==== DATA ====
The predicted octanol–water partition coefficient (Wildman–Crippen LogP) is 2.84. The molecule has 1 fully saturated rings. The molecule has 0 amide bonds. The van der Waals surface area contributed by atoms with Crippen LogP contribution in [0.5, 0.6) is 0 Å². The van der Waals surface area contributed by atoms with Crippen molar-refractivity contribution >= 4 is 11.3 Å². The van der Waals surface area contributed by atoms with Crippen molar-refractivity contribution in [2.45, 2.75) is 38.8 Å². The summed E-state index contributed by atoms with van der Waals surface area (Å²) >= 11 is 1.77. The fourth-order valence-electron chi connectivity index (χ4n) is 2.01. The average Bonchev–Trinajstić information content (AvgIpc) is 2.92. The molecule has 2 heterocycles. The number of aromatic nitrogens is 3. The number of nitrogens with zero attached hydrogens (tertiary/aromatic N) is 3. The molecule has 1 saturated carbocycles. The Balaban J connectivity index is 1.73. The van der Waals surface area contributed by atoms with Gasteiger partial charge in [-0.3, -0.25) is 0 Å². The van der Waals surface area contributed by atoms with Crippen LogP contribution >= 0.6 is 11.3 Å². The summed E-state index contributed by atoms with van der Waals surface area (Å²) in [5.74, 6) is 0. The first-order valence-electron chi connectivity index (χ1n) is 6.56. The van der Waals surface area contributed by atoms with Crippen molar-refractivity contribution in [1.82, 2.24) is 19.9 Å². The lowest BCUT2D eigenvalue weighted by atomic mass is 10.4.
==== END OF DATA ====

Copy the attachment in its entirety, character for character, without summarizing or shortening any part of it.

The predicted octanol–water partition coefficient (Wildman–Crippen LogP) is 2.84. The molecule has 1 fully saturated rings. The molecule has 0 amide bonds. The van der Waals surface area contributed by atoms with Crippen LogP contribution in [0.5, 0.6) is 0 Å². The van der Waals surface area contributed by atoms with Crippen molar-refractivity contribution >= 4 is 11.3 Å². The van der Waals surface area contributed by atoms with Crippen molar-refractivity contribution in [2.45, 2.75) is 38.8 Å². The summed E-state index contributed by atoms with van der Waals surface area (Å²) >= 11 is 1.77. The fourth-order valence-electron chi connectivity index (χ4n) is 2.01. The average Bonchev–Trinajstić information content (AvgIpc) is 2.92. The molecule has 2 heterocycles. The number of aromatic nitrogens is 3. The number of nitrogens with zero attached hydrogens (tertiary/aromatic N) is 3. The molecule has 1 saturated carbocycles. The Balaban J connectivity index is 1.73. The van der Waals surface area contributed by atoms with Gasteiger partial charge in [-0.3, -0.25) is 0 Å². The van der Waals surface area contributed by atoms with Crippen LogP contribution >= 0.6 is 11.3 Å². The summed E-state index contributed by atoms with van der Waals surface area (Å²) in [5.74, 6) is 0. The first-order valence-electron chi connectivity index (χ1n) is 6.56. The van der Waals surface area contributed by atoms with Crippen molar-refractivity contribution in [1.82, 2.24) is 19.9 Å². The lowest BCUT2D eigenvalue weighted by atomic mass is 10.4.